A conflict of interest is a situation in which the concerns or aims of two different parties are incompatible (English Oxford Living Dictionaries, 2017). When working in health and social care settings, you may be faced with a conflict of interest which needs an ethical solution. However, there are several ethical questions that must be considered before making a ‘right’ decision bearing in mind that ethical dilemmas don’t all have a ‘correct’ answer. These questions may include discussion about policies and professional responsibilities. For instance, having to decide on the allocation of scarce resources. This is an example of conflict of interest because you need to ethically decide who more in need of those scarce resources.
There are several ethical questions and dilemmas that need to be raised when discussing Maria, Nusrat and Alice. Firstly, would it be ethical to place Maria’s mother in a nursing home against her daughter’s wishes, even though it is best for both the mother and Maria? This is an ethical dilemma and issue that needs to be though about carefully when discussing it. This is because you need to think about what is best for Maria and her mother, but the wants and wishes of both Maria and her mother. It is best for her mother to be in a nursing home as they have specialist dementia care and it would be best for Maria as she could focus on her teaching career and concentrate at work without being tired and worrying about her mother. Another ethical issue that should be approached when dealing with Maria and Mrs Montanelli is whether it would be ethical for Mrs Montanelli to have a night sitter every night. Would that be fair on her?
There are also ethical questions and potential dilemmas that need to be raised when discussing Nusrat too. Firstly, providing Makaton provides equal opportunities for Nusrat at the centre. If this was not provided for her, this wouldn’t allow for equal opportunities and would be classed as unethical. Additionally, by having her personal plan that focuses on her skills and abilities rather than her disabilities can help to empower Nusrat. This is also ethical as it promotes equality and an anti-discriminatory practise. It also wouldn’t have been ethical for the centre to have rejected Nusrat because of her disabilities or because she needs more support e.g. volunteers or advocates.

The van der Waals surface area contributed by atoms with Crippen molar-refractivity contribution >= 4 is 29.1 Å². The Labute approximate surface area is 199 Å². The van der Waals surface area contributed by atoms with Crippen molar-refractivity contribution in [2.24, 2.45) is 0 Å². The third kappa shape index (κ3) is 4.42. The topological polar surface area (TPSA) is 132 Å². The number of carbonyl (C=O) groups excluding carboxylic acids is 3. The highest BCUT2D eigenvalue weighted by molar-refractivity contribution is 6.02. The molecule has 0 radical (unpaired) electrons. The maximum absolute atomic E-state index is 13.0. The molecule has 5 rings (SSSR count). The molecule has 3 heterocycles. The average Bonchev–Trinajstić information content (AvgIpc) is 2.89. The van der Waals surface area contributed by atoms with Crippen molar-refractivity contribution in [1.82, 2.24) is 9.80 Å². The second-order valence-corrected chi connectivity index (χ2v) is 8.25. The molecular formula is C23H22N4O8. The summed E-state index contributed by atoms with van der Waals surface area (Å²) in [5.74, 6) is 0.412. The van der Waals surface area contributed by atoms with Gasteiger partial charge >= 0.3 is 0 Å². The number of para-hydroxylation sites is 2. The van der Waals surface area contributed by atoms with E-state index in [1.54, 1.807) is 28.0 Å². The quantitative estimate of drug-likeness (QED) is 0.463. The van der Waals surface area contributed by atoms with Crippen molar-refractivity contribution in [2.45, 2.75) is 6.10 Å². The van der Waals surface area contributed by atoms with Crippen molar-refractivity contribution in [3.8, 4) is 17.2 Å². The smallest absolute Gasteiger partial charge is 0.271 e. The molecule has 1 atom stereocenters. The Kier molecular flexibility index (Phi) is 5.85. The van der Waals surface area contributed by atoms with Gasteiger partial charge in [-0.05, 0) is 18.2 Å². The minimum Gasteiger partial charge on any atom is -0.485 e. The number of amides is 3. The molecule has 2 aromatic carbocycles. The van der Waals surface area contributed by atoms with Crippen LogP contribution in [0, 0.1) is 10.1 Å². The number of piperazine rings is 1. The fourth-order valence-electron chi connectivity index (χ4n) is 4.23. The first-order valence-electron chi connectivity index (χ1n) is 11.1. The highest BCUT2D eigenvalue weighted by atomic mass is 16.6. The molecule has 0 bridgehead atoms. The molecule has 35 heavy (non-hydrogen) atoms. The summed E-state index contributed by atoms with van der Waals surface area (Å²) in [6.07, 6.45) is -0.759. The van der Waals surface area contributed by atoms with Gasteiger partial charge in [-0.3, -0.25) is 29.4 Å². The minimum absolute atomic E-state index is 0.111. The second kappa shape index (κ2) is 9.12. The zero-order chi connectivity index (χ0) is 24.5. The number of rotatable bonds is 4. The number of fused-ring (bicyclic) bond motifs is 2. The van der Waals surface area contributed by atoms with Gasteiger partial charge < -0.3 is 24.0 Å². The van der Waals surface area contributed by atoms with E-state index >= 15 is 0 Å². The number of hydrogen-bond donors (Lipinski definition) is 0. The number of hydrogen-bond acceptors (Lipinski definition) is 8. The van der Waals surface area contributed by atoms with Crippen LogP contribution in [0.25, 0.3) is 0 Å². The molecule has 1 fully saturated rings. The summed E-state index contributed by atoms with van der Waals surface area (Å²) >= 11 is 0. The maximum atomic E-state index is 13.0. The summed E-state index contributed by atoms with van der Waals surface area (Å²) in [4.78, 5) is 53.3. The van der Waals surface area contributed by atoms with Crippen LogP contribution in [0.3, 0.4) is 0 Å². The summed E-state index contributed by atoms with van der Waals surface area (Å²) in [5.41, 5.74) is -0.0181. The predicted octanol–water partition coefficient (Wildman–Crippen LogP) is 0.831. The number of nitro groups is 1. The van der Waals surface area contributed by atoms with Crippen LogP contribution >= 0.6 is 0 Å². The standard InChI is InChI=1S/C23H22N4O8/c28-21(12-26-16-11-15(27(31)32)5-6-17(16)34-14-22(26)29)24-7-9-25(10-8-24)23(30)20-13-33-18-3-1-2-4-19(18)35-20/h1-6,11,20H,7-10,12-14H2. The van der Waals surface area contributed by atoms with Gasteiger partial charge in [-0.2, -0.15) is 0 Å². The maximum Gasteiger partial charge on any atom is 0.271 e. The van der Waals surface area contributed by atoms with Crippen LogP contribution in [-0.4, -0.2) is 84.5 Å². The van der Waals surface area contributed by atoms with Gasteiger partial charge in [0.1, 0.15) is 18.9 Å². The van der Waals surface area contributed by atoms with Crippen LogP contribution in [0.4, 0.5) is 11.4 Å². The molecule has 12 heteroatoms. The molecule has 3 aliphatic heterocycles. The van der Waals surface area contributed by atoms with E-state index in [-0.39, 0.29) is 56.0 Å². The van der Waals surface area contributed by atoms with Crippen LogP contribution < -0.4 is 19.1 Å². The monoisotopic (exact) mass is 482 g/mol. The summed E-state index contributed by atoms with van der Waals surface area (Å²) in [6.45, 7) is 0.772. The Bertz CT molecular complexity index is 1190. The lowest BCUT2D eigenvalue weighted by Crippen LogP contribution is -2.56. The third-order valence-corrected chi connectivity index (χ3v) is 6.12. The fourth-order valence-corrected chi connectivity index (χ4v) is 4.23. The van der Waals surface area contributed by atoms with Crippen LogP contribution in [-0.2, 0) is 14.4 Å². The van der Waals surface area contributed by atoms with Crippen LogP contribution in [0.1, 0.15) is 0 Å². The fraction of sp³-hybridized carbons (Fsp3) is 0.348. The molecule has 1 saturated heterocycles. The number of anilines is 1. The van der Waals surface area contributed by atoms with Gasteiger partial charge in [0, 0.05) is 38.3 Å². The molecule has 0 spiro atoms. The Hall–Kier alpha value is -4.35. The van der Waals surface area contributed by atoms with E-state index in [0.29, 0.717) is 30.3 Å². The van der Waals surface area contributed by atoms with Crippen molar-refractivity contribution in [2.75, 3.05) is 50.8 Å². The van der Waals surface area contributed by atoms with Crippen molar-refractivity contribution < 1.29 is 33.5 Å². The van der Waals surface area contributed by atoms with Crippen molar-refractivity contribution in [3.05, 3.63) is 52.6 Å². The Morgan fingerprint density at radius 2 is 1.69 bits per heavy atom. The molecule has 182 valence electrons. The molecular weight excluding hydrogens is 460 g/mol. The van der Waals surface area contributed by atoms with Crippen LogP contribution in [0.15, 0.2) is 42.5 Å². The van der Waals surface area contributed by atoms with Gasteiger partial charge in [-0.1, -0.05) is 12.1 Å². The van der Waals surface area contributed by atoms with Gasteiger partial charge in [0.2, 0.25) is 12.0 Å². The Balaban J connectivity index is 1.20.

As for Alice, there are too ethical questions and potential dilemmas that need to be reviewed when discussing her case. First of all, if Alice was to continue her habit it can damage her kidneys and liver. This may result in her having to have a kidney or liver transplant in the future. The ethical dilemma and question that may arise from this is if she did ever need a transplant and a healthier (non-alcoholic) was also on the waiting list who is equally in need of the organ, who should the transplant go to? Healthcare professionals may prioritise the healthier service user as they are less likely to abuse the newer healthier liver or kidney. However, you must look at both individuals ethically and think about who needs it more.
Another ethical issue that would have arose from Alice’s case is whether it is ethically right to make Alice stand at the back of the class, away from everyone else. Even though she is allowed into the class and can still participate in the aerobics class, standing away from everyone may lead to social isolation and loneliness. Social isolation is the lack of social contact or support; loneliness is the feeling of being alone or isolated (University of York- Centre of Reviews and Dissemination, 2014).